Greenbelt 75th Anniversary Group Photo Show
The Greenbelt 75th Anniversary Group Photo Show is on display at the New Deal Café until January 7, 2013. The show is produced by the New Deal Café and sponsored by the Greenbelt 75th Anniversary Committee and Friends of the New Deal Café Arts (FONDCA). The exhibit features 28 photographs from 12 photographers, and on Sunday, December 2, a reception was held at the café.
Poster for the group photo show inside the New Deal Café
Barbara Simon, President of Friends of the New Deal Café Arts, presents the first place award to Cynthia Cummings for her photo “Snopocalypse, Greenbelt Lake.” Simon tells that the awards are given by the Greenbelt 75th Anniversary Committee which also sponsored the café’s spring art show. On the right is Julia Wade, arts coordinator of the New Deal Café.
Nora Simon (center) wins the second place award for her photo “Poppies.” Here, the third place winner Rich Renomeron (“Brothers at the Lake”) shakes the hand of show judge Brendan Mattingly.
From left are Barbara Simon, third place winner Rich Renomeron, second place winner Nora Simon, first place winner Cynthia Cummings, and honorable mentions Lesley Olsen (“Fallen Tree in Greenbelt Park”) and Diana Srnka (“Visitor to Greenbelt East”), Julia Wade, and judge Brendan Mattingly. Joel Sage’s “Ponderous” and Jason Reblando’s “Mushroom” also win honorable mentions but they cannot be here for the reception.
Judge Brendan Mattingly tells that he runs a studio in Silver Spring but is familiar with Greenbelt. He says that he is impressed with the ways the artists captured Greenbelt in their photos.
Lesley Olsen stands between her two photos: “Fallen Tree in Greenbelt Park,” left, honorable mention, and “Perimeter Trail in Greenbelt Park.” She says that these were taken about a year ago in November. The sun was going down and she liked the light coming through the trees and illuminating the fall colors. She says that she also takes photos of birds and bike races.
Eva Choper stands in front of her photo “Sunset.” She has two others on display in the front room: “Spring Reflections” and “Autumn Reflections.” All three depict Greenbelt Lake.
Rich Renomeron stands next to his photo “Brothers at the Lake” which is the third place winner. He says that he often takes his two sons to Greenbelt Lake and they like to play with the water. It was Julia Wade, the café’s arts coordinator, who pointed out to him that the lines on his sons’ shirts mirror the lines in the lake. “It’s kind of a surreptitious find.”
Julia Wade places the third place ribbon by Rich Renomeron’s “Brothers at the Lake.”
Nora Simon stands next to her photo “Fog.” She has two other photos in the show: “Tracks” and “Poppies” (second place winner). All three were taken at Greenbelt Lake. This one was taken at 6:30 a.m. on a foggy winter day.
Cynthia Cummings stands in front of her three photos in the show: “Autumn,” “Snopocalypse,” and “Summer,” all at Greenbelt Lake. “Snopocalypse,” the first place winner, was taken after the huge snowstorm in 2010 and shows a large group of Canadian geese resting on the lake in front of trees covered with snow and ice. Cummings says that she uses a Olympus PEN camera, and when this photo was taken, she had a week off from work and had a lot of time walking around and taking photos.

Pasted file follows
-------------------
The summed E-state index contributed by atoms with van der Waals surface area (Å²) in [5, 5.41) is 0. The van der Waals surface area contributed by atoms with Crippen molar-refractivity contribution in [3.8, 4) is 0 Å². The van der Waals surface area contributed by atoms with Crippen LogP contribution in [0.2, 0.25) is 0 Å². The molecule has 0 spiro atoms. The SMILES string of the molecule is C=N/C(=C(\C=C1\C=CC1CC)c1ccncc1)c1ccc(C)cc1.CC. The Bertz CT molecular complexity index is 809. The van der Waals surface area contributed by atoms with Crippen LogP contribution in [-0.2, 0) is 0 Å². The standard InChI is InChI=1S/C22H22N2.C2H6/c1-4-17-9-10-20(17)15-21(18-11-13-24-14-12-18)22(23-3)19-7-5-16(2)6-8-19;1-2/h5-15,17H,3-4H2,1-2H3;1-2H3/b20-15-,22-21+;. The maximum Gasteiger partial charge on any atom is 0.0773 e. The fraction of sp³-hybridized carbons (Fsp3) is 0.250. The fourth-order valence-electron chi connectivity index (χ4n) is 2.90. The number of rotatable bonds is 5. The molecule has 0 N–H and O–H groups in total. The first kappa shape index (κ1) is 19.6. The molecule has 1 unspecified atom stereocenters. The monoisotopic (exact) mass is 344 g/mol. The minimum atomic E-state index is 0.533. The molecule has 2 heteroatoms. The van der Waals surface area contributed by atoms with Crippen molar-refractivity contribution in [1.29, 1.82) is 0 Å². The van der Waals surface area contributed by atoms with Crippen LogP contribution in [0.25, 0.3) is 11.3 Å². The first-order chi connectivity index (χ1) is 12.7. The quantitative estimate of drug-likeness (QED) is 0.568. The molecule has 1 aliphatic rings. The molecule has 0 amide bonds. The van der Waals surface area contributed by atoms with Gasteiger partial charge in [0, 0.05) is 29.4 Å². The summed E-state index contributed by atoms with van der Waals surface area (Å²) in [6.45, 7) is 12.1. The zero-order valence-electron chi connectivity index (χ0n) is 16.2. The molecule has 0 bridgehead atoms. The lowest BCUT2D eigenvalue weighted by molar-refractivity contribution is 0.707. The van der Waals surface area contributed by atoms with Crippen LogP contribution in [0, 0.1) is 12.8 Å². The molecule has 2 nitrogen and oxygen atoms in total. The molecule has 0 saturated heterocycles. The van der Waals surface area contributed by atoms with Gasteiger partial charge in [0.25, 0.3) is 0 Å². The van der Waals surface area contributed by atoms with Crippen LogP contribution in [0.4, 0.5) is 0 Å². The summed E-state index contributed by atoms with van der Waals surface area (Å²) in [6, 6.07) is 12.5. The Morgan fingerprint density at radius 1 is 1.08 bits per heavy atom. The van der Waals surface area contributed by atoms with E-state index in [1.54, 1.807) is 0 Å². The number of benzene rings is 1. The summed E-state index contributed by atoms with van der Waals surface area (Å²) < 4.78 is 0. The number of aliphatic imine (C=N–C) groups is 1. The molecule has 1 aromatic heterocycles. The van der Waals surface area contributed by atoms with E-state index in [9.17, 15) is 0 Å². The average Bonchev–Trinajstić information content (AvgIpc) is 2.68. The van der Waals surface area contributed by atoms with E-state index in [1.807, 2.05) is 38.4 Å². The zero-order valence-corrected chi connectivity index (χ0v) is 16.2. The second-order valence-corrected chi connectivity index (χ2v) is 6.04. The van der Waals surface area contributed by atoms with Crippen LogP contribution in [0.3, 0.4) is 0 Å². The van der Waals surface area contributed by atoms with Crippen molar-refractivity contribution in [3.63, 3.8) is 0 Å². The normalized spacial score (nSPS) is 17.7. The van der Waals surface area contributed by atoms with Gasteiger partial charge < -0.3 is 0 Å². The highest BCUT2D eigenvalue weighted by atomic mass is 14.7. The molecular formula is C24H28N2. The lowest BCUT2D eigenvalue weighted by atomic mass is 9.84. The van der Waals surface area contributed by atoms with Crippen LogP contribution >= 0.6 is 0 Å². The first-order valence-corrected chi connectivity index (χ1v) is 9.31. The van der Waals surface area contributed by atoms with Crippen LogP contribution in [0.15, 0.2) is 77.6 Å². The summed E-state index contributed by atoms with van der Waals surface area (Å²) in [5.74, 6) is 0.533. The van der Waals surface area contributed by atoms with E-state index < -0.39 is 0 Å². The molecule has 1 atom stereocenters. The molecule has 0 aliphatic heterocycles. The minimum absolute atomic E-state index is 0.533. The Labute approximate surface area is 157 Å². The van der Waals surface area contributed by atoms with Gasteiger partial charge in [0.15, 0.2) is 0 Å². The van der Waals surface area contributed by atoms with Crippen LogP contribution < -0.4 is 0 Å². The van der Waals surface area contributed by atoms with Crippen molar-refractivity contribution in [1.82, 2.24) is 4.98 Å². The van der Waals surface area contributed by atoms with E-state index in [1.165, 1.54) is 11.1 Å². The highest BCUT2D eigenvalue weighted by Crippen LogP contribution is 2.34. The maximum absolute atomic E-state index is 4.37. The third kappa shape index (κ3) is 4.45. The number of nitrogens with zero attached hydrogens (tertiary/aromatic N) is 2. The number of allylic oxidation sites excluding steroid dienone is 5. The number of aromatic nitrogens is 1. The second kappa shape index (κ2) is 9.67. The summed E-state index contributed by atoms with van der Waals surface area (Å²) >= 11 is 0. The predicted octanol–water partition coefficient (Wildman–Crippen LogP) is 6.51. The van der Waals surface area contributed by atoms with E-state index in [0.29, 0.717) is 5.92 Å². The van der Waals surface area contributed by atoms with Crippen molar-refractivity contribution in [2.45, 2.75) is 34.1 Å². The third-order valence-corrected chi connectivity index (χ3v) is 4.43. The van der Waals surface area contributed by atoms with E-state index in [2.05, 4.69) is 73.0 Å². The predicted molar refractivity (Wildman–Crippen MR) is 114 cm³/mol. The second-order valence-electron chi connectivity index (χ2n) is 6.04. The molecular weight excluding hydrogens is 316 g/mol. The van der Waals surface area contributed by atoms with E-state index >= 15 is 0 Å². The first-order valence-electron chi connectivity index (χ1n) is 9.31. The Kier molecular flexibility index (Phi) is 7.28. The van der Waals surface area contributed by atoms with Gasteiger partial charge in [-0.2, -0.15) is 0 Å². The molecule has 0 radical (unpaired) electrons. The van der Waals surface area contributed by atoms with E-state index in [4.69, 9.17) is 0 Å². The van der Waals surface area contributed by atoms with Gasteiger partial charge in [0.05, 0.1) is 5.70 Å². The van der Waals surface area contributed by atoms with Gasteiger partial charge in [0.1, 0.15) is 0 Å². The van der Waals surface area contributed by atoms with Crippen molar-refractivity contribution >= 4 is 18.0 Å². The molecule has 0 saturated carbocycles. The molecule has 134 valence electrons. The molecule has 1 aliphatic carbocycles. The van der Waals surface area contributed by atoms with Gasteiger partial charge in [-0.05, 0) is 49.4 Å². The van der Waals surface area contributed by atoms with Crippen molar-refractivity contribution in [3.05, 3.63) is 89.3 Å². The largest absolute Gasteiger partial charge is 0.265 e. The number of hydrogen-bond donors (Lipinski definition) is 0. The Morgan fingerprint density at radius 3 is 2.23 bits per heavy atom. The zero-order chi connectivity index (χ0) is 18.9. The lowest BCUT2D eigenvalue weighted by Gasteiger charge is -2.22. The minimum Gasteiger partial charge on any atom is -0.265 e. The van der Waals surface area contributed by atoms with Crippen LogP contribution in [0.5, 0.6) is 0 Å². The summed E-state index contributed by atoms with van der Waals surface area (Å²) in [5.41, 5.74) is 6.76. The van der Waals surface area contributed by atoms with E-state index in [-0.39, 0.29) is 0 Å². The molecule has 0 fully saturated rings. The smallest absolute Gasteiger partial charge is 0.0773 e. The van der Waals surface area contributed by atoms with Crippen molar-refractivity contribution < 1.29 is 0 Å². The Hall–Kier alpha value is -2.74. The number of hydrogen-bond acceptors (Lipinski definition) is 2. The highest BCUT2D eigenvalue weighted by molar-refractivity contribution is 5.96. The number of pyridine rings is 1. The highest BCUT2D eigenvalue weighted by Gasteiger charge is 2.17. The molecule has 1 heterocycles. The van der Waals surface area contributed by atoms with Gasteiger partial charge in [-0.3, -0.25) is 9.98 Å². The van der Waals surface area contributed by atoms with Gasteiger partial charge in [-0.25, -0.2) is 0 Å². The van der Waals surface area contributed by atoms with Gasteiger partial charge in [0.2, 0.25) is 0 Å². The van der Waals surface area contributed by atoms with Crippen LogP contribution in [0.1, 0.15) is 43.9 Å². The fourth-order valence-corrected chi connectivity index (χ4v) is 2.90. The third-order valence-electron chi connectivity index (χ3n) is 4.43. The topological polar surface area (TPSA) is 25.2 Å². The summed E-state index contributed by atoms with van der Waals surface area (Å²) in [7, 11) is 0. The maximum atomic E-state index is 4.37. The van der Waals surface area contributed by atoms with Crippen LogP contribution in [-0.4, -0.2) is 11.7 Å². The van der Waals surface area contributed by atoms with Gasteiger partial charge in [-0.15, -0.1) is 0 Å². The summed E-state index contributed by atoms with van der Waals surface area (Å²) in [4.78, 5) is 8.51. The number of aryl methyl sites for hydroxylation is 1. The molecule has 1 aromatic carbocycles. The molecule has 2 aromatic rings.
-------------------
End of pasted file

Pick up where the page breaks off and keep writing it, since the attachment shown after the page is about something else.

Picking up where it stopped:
Steve Skolnik stands next to his black-and-white photo “We the People #5” of one of Lenore Thomas’s friezes in front of the Greenbelt Community Center. He says that he took this photo using a Pentax K1000 film camera on Kodak Tmax 100 film. He developed the film in the Community Center’s darkroom and printed on Ilford RC Pearl paper. He then scanned the original print into computer and digitally enhanced it. This is a digital print.
On the wall on the left are Jason Reblando’s “Mushroom” (top) and Diana Srnka’s “Visitor to Greenbelt East.” Both win honorable mentions. Reblando did a series of photos of the three New Deal green belt towns and they were featured in New York Times’s lens blog.
Barbara Stevens stands under her photo “Insure Domestic Tranquility.” It shows one of Lenore Thomas’s friezes outside the Community Center, and Stevens used Photoshop to add a green color to go with her series of green paintings.
Kristin Fletcher stands next to her photo “Labor Day 2012.” It shows her stepson Daniel, a 7th grader at Greenbelt Middle School, waiting for the typhoon carnival ride to start.
Greg Myers Jazz plays during the reception.
Local artist Nancy DePlatchett’s jewelry is on display in the front room of the café. She is a 25-year resident of Greenbelt and has recently retired after working as an art teacher in Prince George’s County and a staff member at the Kennedy Center.
DePlatchett has glass caboshon necklaces and earrings on display. This one is “’Mother And Child Statue’ circle pendent with thin leather cord.” The glass is glued on a photo of the Mother and Child statue and a coating is added on the back.
Chef Maria Almeida of the New Deal Café and Julia Wade look at Nancy DePlatchett’s jewelry.
Taking in the scene at the bar is Maria Silvia Miller. She tells me that she is from Clear Lake Shores, Texas, on the Gulf of Mexico and came to Greenbelt because of NASA. She says that she comes to the New Deal Café often and the small-town ambience of Greenbelt is the closest thing to home she can find.